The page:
This Is AuburnElectronic Theses and Dissertations

Ultra-wideband Radio Aided Carrier Phase Ambiguity Resolution in Real-Time Kinematic GPS Relative Positioning




Broshears, Eric

Type of Degree



Mechanical Engineering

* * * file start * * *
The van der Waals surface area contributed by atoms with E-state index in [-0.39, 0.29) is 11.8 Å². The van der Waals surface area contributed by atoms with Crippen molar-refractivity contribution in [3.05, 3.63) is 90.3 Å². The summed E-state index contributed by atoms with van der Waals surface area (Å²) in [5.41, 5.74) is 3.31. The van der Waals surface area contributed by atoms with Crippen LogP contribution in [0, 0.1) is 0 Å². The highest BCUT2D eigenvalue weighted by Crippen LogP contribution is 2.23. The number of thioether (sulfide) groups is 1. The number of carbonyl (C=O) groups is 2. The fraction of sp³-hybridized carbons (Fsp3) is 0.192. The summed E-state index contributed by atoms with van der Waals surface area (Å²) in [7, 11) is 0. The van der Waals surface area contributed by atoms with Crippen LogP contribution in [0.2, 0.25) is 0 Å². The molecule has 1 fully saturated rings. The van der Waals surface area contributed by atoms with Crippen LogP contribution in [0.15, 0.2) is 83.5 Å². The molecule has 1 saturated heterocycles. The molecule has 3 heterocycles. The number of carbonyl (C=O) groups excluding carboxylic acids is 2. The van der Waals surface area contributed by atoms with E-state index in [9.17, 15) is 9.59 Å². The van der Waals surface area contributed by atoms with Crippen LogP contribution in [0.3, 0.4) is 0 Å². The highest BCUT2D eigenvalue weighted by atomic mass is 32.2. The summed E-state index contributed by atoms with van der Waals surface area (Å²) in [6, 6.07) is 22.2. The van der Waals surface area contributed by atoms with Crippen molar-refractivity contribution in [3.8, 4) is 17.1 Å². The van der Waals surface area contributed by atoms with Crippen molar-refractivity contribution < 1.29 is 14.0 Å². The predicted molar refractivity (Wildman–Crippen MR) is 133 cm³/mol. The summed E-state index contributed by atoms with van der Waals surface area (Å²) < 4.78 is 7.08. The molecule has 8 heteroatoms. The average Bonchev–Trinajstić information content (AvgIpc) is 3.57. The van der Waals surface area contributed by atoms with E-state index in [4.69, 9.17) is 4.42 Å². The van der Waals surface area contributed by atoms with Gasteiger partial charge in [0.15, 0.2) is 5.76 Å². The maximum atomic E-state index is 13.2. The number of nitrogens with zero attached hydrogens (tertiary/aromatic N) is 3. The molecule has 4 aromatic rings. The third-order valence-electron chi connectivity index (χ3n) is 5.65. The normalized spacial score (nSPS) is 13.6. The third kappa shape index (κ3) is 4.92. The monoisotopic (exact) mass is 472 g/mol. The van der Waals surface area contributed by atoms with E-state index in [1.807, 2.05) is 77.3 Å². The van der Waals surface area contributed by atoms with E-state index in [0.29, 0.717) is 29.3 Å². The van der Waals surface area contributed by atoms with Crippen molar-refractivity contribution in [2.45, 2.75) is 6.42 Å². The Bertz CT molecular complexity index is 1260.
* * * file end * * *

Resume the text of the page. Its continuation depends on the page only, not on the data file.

In this thesis, ultra-wideband radios (UWBs) are integrated into the real-time kinematic (RTK) algorithm using differential GPS techniques to achieve a highly precise relative positioning vector between GPS antennas. This has potential applications including an autonomous leader-follower scenario or an unmanned aerial refueling scenario. The UWBs give a range measurement between antennas, while the RTK solution gives a three dimensional relative positioning vector. This UWB range measurement can be integrated into the RTK algorithm to add robustness and increase accuracy. When two GPS receivers are within a close proximity, most of the errors that degrade the GPS signal are correlated between the two receivers and can be mitigated by using differential techniques. This can be done using either a static base station, as is the case for RTK, or using a dynamic base, as is the case for DRTK. These algorithms are explained in detail in this thesis, as well as results showing the improved accuracy. The difficulty of the RTK algorithm is that it must resolve ambiguities in the carrier phase once the receiver has locked on to a satellite’s signal. The least squares ambiguity adjustment (LAMBDA) method was created to help resolve these ambiguities. When the baseline between GPS antennas is known, this known baseline can be used as a constraint and can be integrated into the LAMBDA method, resulting in a C-LAMBDA method. This thesis uses the UWB range measurements in place of the known baseline in the C-LAMBDA method and results showing its improvement over the standard LAMBDA method are presented. By looking at the experimental results, some conclusions can be made. As long as the accuracy of the UWB range measurements is within a few centimeters, it is shown that it can be used in the C-LAMBDA method as the baseline constraint in helping to resolve the carrier phase ambiguities.